catdoc - A Review
   By Timothy Swenson

catdoc  is a Unix program created by Victor Wagner and ported
to  the QL by Jonathan Hudson.  catdoc takes a Microsoft Word
file and converts it to plain ASCII text.  And that's it.  It
is a simple  program to run,  simple to operate,  and it does
what it says it does.

So,  why would you need catdoc?   For Wintel (Win 3.1, Win95,
Win98,  & NT) systems,  Microsoft Word is  THE word processor
used.  A  number of documents are  created and distributed in
Word  format,  assuming  that  most  people  have  access  to
Micrsoft  Word or a Word viewer.   For those QLers that don't
have  access to Word, but do run across Word files, catdoc is
the utility  to convert  the Word  files into  something more
useable for the QL.

The catdoc  zip file  is available  from Jonathan's  web page
'The  Dead  Letter  Drop'  or  through  the  normal  freeware
distribution channels.  The distribution  will  fit  (with  a
little room  left) on  a 720K  floppy.  Before  unzipping the
distribution, be sure you know  how  to  prevent  unzip  from
converting the  dot  (.)  extensions  to  underlines.   Since
catdoc  is originally a Unix application it will be expecting
files with  dot  extensions.   I  unzipped  the  distribution
before I knew of this and had to change a few files by hand.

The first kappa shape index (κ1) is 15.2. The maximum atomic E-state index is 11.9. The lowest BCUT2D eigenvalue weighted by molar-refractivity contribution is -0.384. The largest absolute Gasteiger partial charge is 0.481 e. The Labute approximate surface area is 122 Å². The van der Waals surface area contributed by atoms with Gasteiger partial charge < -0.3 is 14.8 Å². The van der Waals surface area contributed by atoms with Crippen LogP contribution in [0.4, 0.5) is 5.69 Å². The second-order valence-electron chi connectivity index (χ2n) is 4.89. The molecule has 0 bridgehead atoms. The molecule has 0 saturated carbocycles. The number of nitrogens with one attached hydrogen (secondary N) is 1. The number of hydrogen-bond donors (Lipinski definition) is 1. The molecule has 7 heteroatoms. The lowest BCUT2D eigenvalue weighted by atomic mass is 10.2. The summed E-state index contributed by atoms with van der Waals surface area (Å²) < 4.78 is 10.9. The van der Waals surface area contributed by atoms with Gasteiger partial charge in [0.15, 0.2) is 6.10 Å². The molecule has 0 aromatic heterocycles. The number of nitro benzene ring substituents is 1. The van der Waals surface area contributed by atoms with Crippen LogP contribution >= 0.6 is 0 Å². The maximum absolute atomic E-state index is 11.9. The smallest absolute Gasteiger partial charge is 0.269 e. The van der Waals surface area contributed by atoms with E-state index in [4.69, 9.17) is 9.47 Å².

Once  unzipped, you  will have  a number  of files  and three
subdirectories  (   src,  charsets,  &   docs).   The  catdoc
executable is  found under the src  subdirectory.  I moved it
to the main directory to make it easier to use.

Before running catdoc an  Environment  Variable  for  letting
catdoc know where the character set files are located.  Since
I had unzipped catdoc on a floppy I set it as:

   setenv "CATDOCLIB=flp1_charsets_"

Now  to run catdoc all you need is a Word file.  Since I have
Word  7.0 on my PC, I copied over my ToDo list (todo.doc) and
let catdoc chew on it.

The simplest way to execute catdoc is this:

   exec catdoc;"todo.doc"

This  will take the file "todo.doc", convert it to ASCII, and
display  it on the screen.  If you want to save the output to
a file then execute catdoc like this:

   exec catdoc;"todo.doc > todo_txt"

catdoc  does some fairly simplistic reading of the Word file.
I noticed in  converting  my  ToDo  file  a  bunch  of  extra
information  and text that I had deleted out of the file.  It
seems that Word keeps some of this version information in the
file  and when catdoc processes the  file it appears.  When I
converted  a simple test  file with no  revisions, the output
from catdoc looked better.  I  even  added  a  table  to  the
second Word document and catdoc was able to handle it.

Any output  from catdoc will  probably have to  be cleaned up
before  it is presentable.  The text file generated by catdoc
can easily be imported in to Quill, cleaned up, and formatted
to create a final document.

So, if you  don't have access  to Microsoft Word  and need to
read a  Word file on the QL, catdoc  is the tool for you.  It
may not generate a "pretty" document, but it will extract the
text information from the Word document.


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